Sunday, April 5, 2009

Cheap Bastid Strikes Again

Cheap Bastid Strikes Again

Whatever happened to Jiffy Pop? At the grocery store we frequent you can still find it stuck up on a top shelf. It now costs $1.99. Dayem, that’s a lot.

Whatever happened to regular popcorn? When did it evolve that the only way to make popcorn at home is in the microwave? Do the math. A bag of microwave popcorn costs about 75 cents.

I can remember when the big innovation in popcorn was the airpopper. About the only way you can find one of those now is at a garage sale or in an antique/2nd hand/junk store sitting forlornly on a table priced at about five bucks. Airpoppers were cool. Just load the popcorn in, stick a bowl underneath and the heated air caused the corn to pop and then roll out of a spout—no oil. Instant “health food”. It was an incredible technological breakthrough in the early 70’s right up there with airpots for coffee or other beverages. They both made great wedding presents or gifts to parents with old fashioned electric burner popcorn poppers or regular coffee carafes.

For some reason, I have recently been on a quest to “re-learn” how to make popcorn on the stove. This is a knack we all had “back in the day”. Just take out a sauce pan with a cover, turn on the burner, pour in a bit of oil, drop a couple of handsful of popcorn, cover and let it pop. (Hmmm, I just now remembered that white popcorn kernels always popped up lighter and fluffier than yellow!) But that was 35 years ago.

So, recently for some obscure reason, I have taken it upon myself—and now enlisted my wife, Carolyn’s, active participation—to make popcorn the “old fashioned” way. On the stove. In a pan. (I’m not going all the way back to one of those baskets that you filled with corn and stick into a fire and pop that way.”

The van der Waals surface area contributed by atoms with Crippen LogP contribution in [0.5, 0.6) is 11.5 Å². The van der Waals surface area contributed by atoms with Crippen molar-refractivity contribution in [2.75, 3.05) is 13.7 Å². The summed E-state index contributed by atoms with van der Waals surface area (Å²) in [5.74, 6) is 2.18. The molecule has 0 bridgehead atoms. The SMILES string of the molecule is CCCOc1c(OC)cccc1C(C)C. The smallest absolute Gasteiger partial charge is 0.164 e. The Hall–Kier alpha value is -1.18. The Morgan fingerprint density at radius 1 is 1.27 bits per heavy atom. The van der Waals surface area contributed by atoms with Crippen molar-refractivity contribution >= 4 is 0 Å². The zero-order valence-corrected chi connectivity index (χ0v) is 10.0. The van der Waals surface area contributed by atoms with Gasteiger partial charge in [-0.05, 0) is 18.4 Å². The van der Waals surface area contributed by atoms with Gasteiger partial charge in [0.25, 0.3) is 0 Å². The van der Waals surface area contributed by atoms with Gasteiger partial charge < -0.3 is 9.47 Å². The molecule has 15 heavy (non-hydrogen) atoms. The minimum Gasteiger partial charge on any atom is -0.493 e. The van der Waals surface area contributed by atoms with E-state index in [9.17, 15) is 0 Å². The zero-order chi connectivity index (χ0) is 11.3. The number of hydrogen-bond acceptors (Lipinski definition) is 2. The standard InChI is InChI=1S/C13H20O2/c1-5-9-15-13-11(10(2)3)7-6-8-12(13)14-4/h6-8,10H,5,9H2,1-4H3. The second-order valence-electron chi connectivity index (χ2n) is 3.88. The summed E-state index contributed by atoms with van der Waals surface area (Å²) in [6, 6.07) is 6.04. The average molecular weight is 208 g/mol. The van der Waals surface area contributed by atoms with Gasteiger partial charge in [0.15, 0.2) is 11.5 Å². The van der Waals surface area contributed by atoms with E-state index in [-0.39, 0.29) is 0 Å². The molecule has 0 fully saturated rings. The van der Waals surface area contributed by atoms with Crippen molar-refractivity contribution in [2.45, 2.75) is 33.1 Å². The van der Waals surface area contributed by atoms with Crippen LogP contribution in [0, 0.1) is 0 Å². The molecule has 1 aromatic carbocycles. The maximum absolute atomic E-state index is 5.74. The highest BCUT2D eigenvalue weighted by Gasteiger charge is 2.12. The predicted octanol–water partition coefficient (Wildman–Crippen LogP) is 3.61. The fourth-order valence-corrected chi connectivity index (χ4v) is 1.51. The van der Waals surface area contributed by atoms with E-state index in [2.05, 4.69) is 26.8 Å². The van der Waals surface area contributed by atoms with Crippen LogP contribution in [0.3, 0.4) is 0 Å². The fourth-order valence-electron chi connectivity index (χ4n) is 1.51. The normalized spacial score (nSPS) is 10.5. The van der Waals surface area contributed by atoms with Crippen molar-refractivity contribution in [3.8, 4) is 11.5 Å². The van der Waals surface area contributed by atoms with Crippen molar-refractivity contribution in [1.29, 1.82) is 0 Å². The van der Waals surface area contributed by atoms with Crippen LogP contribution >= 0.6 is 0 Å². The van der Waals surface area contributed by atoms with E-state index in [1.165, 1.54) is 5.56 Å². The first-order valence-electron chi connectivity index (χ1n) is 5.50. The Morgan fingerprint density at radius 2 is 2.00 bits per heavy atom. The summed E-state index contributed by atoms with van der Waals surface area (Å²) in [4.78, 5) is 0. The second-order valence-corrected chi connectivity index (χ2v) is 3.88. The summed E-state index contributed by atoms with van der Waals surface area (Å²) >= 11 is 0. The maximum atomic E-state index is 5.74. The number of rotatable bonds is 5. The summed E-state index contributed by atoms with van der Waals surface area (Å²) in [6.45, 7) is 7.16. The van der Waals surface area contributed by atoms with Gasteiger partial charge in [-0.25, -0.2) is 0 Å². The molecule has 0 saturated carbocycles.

If I were Alton Brown, I’d be talking about the chemistry of heating the moisture in the corn kernel until it turns to steam and causes the kernel to explode itself inside out. Oh, I guess I just did the TMI thing, didn’t I?

So the first time, I just grabbed a sturdy sauce pan, drizzled a bit of oil in it, turned on the stove, and put some popcorn in. Not bad except for a couple of things. Too much oil, too much popcorn, too much heat, too small a pan. It scorched into the bottom of the pan. There were way too many “old maids” and it tasted stale.

We tried again a few days later. Same pan, less popcorn. Still too much heat and it scorched again. Carolyn went on a scavenger hunt in the cupboards for a long forgotten, larger pan and found it. We tried again. Too much heat and not enough corn. I’m getting good at scraping burned black popcorn residue out of a sauce pan.

After much trial and error we’ve got it down (we think). A thin skim of oil in the bottom of the pan. Temperature on the stove set at “6 o’clock”—a solid medium. One third of a cup of popcorn. Shake the pan liberally as it’s popping. Voila! We have popcorn. After about 6 or 7 abortive attempts to replicate the popcorn we could make “in the old” days automatically, without thinking, perfectly every time.

We haven’t saved any money yet. But—you can buy popcorn at Frasier Farms (a local grocery featuring organic and fresh stuff which is a good reason to charge more) for 69 cents a pound. That’s enough for about 5 servings of popcorn—or about 15 cents each. We just got some more today. Let’s see if we can do it right this time.

It’ll be right when we can pop up the corn in about 5 minutes from the time I open the cupboard reaching for the popcorn and pan until I rinse out the pan and carry the bowl (one of my TexasWare mixing bowls) to the living room, plop down on the couch with Carolyn, feet up on the edge of the coffee table, each of us with a napkin and the bowl resting between us on the cushion still hot, not too salty, fresh tasting, ready for the rest of today’s “Monk Marathon” on USA.

1 comment:

  1. Air poppers are still available from Amazon for $20. They also have an Orville Redenbacher branded model for $25.

    They also have microwave poppers that work with or without oil ranging in price from $9 to $22.

    Finally, they have the Stir Crazy, a popper that works with oil and a stirring rod. We had one as a kid, all I can remember is that it was a mess. If you have money to waste, Cuisinart offers a similar model for $69.